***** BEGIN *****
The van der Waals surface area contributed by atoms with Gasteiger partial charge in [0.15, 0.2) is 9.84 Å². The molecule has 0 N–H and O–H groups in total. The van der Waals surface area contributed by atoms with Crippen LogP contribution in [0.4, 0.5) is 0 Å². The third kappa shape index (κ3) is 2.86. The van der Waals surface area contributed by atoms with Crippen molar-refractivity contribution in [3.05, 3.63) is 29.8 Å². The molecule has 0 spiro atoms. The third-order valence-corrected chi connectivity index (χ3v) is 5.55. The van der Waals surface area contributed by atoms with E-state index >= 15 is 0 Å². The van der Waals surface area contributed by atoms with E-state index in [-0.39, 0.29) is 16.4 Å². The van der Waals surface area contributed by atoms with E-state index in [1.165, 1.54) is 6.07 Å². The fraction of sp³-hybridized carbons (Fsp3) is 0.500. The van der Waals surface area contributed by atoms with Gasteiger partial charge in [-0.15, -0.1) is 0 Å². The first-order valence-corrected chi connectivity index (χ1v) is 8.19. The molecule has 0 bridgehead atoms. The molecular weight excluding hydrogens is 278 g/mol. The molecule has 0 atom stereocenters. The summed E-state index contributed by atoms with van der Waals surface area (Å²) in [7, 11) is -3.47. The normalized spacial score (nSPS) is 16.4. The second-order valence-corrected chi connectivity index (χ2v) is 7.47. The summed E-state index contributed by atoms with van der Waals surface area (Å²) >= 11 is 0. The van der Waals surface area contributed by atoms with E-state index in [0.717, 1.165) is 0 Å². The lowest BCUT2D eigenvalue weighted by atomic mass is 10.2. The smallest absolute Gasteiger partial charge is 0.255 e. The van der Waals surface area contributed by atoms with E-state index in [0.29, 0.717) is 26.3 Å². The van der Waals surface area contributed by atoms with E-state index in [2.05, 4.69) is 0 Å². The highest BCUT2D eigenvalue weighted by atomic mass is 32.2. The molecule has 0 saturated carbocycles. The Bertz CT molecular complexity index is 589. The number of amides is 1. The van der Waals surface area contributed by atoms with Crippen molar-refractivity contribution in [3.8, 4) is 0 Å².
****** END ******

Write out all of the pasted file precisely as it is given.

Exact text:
The van der Waals surface area contributed by atoms with Gasteiger partial charge in [0.15, 0.2) is 9.84 Å². The molecule has 0 N–H and O–H groups in total. The van der Waals surface area contributed by atoms with Crippen LogP contribution in [0.4, 0.5) is 0 Å². The third kappa shape index (κ3) is 2.86. The van der Waals surface area contributed by atoms with Crippen molar-refractivity contribution in [3.05, 3.63) is 29.8 Å². The molecule has 0 spiro atoms. The third-order valence-corrected chi connectivity index (χ3v) is 5.55. The van der Waals surface area contributed by atoms with E-state index >= 15 is 0 Å². The van der Waals surface area contributed by atoms with E-state index in [-0.39, 0.29) is 16.4 Å². The van der Waals surface area contributed by atoms with E-state index in [1.165, 1.54) is 6.07 Å². The fraction of sp³-hybridized carbons (Fsp3) is 0.500. The van der Waals surface area contributed by atoms with Gasteiger partial charge in [-0.15, -0.1) is 0 Å². The first-order valence-corrected chi connectivity index (χ1v) is 8.19. The molecule has 0 bridgehead atoms. The molecular weight excluding hydrogens is 278 g/mol. The molecule has 0 atom stereocenters. The summed E-state index contributed by atoms with van der Waals surface area (Å²) in [7, 11) is -3.47. The normalized spacial score (nSPS) is 16.4. The second-order valence-corrected chi connectivity index (χ2v) is 7.47. The summed E-state index contributed by atoms with van der Waals surface area (Å²) >= 11 is 0. The van der Waals surface area contributed by atoms with E-state index in [0.717, 1.165) is 0 Å². The lowest BCUT2D eigenvalue weighted by atomic mass is 10.2. The smallest absolute Gasteiger partial charge is 0.255 e. The van der Waals surface area contributed by atoms with E-state index in [0.29, 0.717) is 26.3 Å². The van der Waals surface area contributed by atoms with E-state index in [2.05, 4.69) is 0 Å². The highest BCUT2D eigenvalue weighted by atomic mass is 32.2. The molecule has 0 saturated carbocycles. The Bertz CT molecular complexity index is 589. The number of amides is 1. The van der Waals surface area contributed by atoms with Crippen molar-refractivity contribution in [3.8, 4) is 0 Å².